COVID-19 Update – A Message from our CEO March 20, 2020

Dear Friends,

I know this is such a challenging time for all of us. On behalf of PRC, I want to extend my heartfelt appreciation to all of you for stepping forward to support our community, particularly those most vulnerable – your support and engagement is a wonderful demonstration of our collective humanity.

PRC remains steadfast in our mission to stabilize and champion the 5,700 vulnerable people we serve, adults of all ages who face mental and physical health challenges in the best of times, alongside economic and housing instability. In today’s swiftly changing landscape, we’re focused on sustaining the health and safety of our community, our clients, and the incredible and dedicated staff responding to their evolving needs.

I want to assure you that during this COVID-19 (novel coronavirus) public health emergency, we continue housing and providing essential services to our clients every day. Inside our substance use and mental health residential treatment homes, supported living environments, and Hummingbird homeless navigation programs, Residential Services are all operating under heightened safety protocols. 

Other “essential services,” Emergency Financial Assistance and Co-op Supported Livinghave LIMITED in-person accessibility at our Integrated Service Center (170 9th Street) and REMOTE accessibility during all regular business hours.  

PRC’s “non-essential, as defined by the San Francisco Department of Public Health, wrap-around servicesare operating in limited capacities during the COVID-19 Shelter-In-Place Order. Legal AdvocacyWorkforce Development, and Housing Planning Program are providing services and information to clients about options, safety protocols, and community resources REMOTELY.

We can be reached at 415-777-0333 and with questions about appointments and accessibility. Read more [link to FAQ, coming soon] about specific program hours and access protocols.

From day one of the COVID-19 (novel coronavirus) response, PRC has been working hand in hand with local, state, and federal public health leaders to develop and support response protocols. PRC also is a key partner in the City’s activation of resources to prevent and contain community transmissions, and we are staying abreast of the CDC and San Francisco Department of Public Heath’s contact guidelines.

Nearly every person we serve is considered “vulnerable” in this Public Health Emergency. That vulnerability is only heightened by Shelter-In-Place orders changing access to needed social and health services across public and private sectors and COVID-19 necessitated disruptions in economic activity. So, thank you for your continued engagement and support.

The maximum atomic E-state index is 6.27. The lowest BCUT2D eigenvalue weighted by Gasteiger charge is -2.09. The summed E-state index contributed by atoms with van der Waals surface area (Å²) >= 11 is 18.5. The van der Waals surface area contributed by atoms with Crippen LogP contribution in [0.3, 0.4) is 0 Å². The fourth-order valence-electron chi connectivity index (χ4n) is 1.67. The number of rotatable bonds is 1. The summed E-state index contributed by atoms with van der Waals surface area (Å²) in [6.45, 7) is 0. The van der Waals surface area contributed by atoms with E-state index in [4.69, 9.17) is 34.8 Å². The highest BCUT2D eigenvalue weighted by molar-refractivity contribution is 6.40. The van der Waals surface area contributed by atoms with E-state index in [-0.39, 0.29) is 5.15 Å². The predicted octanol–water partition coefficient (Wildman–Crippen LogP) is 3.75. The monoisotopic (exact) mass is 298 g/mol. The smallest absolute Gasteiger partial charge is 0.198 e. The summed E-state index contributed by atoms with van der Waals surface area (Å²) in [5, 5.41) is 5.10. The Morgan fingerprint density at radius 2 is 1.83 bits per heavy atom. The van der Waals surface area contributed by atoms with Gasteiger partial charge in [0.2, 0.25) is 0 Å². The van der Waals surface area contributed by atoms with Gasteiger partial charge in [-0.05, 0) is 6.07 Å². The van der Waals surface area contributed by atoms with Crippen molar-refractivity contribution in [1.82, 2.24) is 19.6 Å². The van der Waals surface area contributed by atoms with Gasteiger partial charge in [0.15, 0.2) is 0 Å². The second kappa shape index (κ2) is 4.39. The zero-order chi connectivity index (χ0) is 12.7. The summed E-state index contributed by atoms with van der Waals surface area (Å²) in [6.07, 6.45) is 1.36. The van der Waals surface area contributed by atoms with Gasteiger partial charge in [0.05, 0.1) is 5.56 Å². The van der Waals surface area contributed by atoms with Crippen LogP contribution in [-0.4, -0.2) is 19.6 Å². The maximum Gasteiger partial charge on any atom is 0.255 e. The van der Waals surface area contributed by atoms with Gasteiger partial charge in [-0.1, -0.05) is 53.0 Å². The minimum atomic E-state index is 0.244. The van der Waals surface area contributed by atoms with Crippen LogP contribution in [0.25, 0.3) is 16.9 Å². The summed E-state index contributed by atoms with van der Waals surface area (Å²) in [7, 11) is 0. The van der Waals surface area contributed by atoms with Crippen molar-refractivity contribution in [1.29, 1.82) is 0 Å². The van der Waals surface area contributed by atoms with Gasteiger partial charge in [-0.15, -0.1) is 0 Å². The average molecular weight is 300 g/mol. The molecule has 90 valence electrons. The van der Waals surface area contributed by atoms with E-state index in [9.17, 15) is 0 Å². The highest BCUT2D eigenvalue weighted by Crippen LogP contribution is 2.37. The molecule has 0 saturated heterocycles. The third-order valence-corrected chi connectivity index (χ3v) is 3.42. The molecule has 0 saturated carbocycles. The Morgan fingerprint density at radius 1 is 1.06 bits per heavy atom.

We’re working hard with and on behalf of clients to retain and secure the income and jobs they need, to stay safely housed, to protect themselves from COVID-19, and to have access to food and essential prescription medications. We will continue to keep you and our website updated as more information becomes available.

Together, we will do what it takes to strengthen our safety net and continue moving lives forward in the days, weeks, and decades to come.

In Community,

Brett Andrews

Chief Executive Officer

P.S. If you missed the news earlier this week we’re pleased to inform you the City of San Francisco and PRC are moving ahead to open a 30-bed community-based “Hummingbird-model” navigation center focused on getting chronically homeless individuals with mental health and substance use disorders off the streets, into healthier conditions, and on their way to longer-term care.

AIDS Walk 2020 registration is open! Plus don’t miss these upcoming events …

PRC is thrilled to announce news about three upcoming events you won’t want to miss! Registration is now open for AIDS Walk San Francisco 2020, and sponsorship and tickets for Pride Brunch 2020 are now available for purchase. Also, please mark your calendar for PRC’s annual Mighty Real gala!

Gary Virginia & Donna Sachet’s Pride Brunch
Saturday, June 27, 11 AM – 2 PM
Sponsor tables and buy tickets

Pride Brunch 2020

Join hosts Gary Virginia and Donna Sachet on Saturday, June 27, 2020 from 11AM to 2PM at the historic Fairmont Hotel to celebrate 50 years of San Francisco Pride with the Grand Marshals of the Pride Parade. Pride Brunch is the event of the season, honoring the rich history of LGBTQ culture and liberation. Enjoy hosted champagne and vodka bars, a delicious brunch buffet, live entertainment, as well as silent and live auctions. All proceeds support PRC’s integrated legal, social, and health services for those affected by HIV/AIDS, mental health issues, and substance use.

For information on sponsorships and tickets, please contact Jaron Caldwell, Director of Events:

AIDS Walk San Francisco 
Sunday, July 19, 2020
Registration now open!


The website for AIDS Walk San Francisco 2020 is officially launched and you can now register to walk!

Get your walking shoes on and come out to Golden Gate Park on Sunday, July 19, 2020 to raise funds for HIV/AIDS service organizations across the Bay Area. For 2020, PRC will be the lead partner and beneficiary of the largest and most visible HIV/AIDS fundraising event in the Bay Area. It will be an exciting year of team-building, exercise, fun, and great performances.

We are so thankful for your support in past years. To learn more and register, visit the AIDS Walk San Francisco 2020 website here. We hope you can join us!

Mighty Real Gala 
Saturday, October 3, 2020
Save The Date